C-rations froze in their cans and Bolton recalls having to chip away at the frozen meal. Icy roads and weapon malfunctions all were contributing factors to the battle.

Tom Sward, a retired Marine colonel and Bolton’s friend, added that “however severe the weather is that you are trying to endure, remember that the enemy has to deal with it as well. It is the elements that can kill any military unit. You must be prepared and then you must have developed mental toughness to endure. Because in the end, it will all come down to mental and physical toughness to see the battle through.”

The battle started at night.

“They waited until dark to attack,” Bolton said. “When they came, they blew bugles and whistles and shouted. The Chinese came in waves and they came, and they came, and then in the daylight they completely disappeared to wait for dark to attack again.”

“I thought the whole division was going to die,” he continued. “The Chinese came to annihilate the 1st Marine Division and I thought every one of us was going to die.”

The Battle of the Chosin Reservoir is one of the epic battles in the history of the U.S. Marine Corps. The Marines who survived are accorded a special level of deference. One of the most famous quotes to come out of the battle is that of Marine Maj. Gen. Oliver P. Smith who said, “Retreat, hell! We’re not retreating, we’re just advancing in a different direction.”

The surrounded, outnumbered Marines not only managed to break free of the Chinese, they inflicted heavy casualties as they went.

“Mao said they won the battle but they lost 45,000 men in the fight. The Chinese 9th Army was combat-ineffective,” Bolton stated. “But the 1st Marine Division was still in action.”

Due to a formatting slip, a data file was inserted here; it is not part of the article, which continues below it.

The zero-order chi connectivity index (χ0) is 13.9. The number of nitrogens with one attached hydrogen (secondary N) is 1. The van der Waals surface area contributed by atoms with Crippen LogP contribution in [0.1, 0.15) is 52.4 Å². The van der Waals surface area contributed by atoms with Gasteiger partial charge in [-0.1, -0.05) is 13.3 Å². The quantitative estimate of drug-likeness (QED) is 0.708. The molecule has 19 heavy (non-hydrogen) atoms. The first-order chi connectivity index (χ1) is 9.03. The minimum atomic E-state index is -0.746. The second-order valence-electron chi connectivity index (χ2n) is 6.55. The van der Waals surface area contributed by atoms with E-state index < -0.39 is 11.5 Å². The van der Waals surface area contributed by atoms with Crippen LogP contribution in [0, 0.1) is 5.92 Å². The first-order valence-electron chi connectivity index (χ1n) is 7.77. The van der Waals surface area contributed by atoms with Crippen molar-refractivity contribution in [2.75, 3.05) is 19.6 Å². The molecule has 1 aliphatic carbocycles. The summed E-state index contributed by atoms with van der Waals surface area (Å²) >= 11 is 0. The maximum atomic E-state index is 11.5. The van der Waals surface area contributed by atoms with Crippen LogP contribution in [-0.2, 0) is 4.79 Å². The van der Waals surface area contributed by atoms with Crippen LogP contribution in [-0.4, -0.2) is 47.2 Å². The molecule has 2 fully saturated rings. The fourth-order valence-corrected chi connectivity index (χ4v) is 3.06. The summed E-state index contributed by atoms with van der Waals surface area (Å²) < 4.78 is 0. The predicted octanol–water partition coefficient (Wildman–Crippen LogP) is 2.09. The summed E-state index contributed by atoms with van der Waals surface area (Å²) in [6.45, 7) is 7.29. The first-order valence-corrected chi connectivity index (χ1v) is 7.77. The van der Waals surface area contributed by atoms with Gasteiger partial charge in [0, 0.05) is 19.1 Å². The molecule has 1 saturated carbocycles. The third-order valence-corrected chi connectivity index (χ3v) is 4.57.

The Korean War ended with an armistice on July 27, 1953. Total battle casualties for the war were 33,686. At Chosin, America lost 2,836 men and suffered an additional 13,000 casualties, most due to the severe weather.

Seventeen Medals of Honor were awarded during the war, one to a Navy pilot, two to Army soldiers, and 14 to Marines.

Bolton served two tours in Korea. After the war he remained with the Marines and went on to reach the rank of captain and later served two tours of duty in Vietnam.

He prefers not to talk about his wartime experiences. He does not use this time of year to look back and remember; he said there is too much that he doesn’t want to remember.

“There is just something about these Marines,” Sward said. “Something about the way they are willing to put their lives on the line for honor, and country, and loved ones back home. It is something they carry inside themselves, and it is difficult for them to talk about it.”

What Bolton holds on to is the “esprit de corps” — that spirit of enthusiasm and loyalty held in common with Marines. He holds on to the leadership and discipline he learned while serving. And though he doesn’t say it, it is clear he takes great pride in being part of something so much bigger than himself.

“The Marine Corps is the second oldest branch of the service,” Bolton noted. “They were established in 1775 and fought in the American Revolution and in every battle since.”

Pride and a deep sense of honor ring in every word.

Bolton believes in living honorably. He treats every person equally. His wife Carol describes him as trustworthy. “I’d trust him with my life,” she said.  

When asked what he is most thankful for these days, Bolton said, “I give a lot of thanks just to be alive and kicking at my age.”

©2014 the Daily Inter Lake (Kalispell, Mont.)
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A column of troops and armor of the 1st Marine Division move through communist Chinese lines during their successful breakout from the Chosin Reservoir.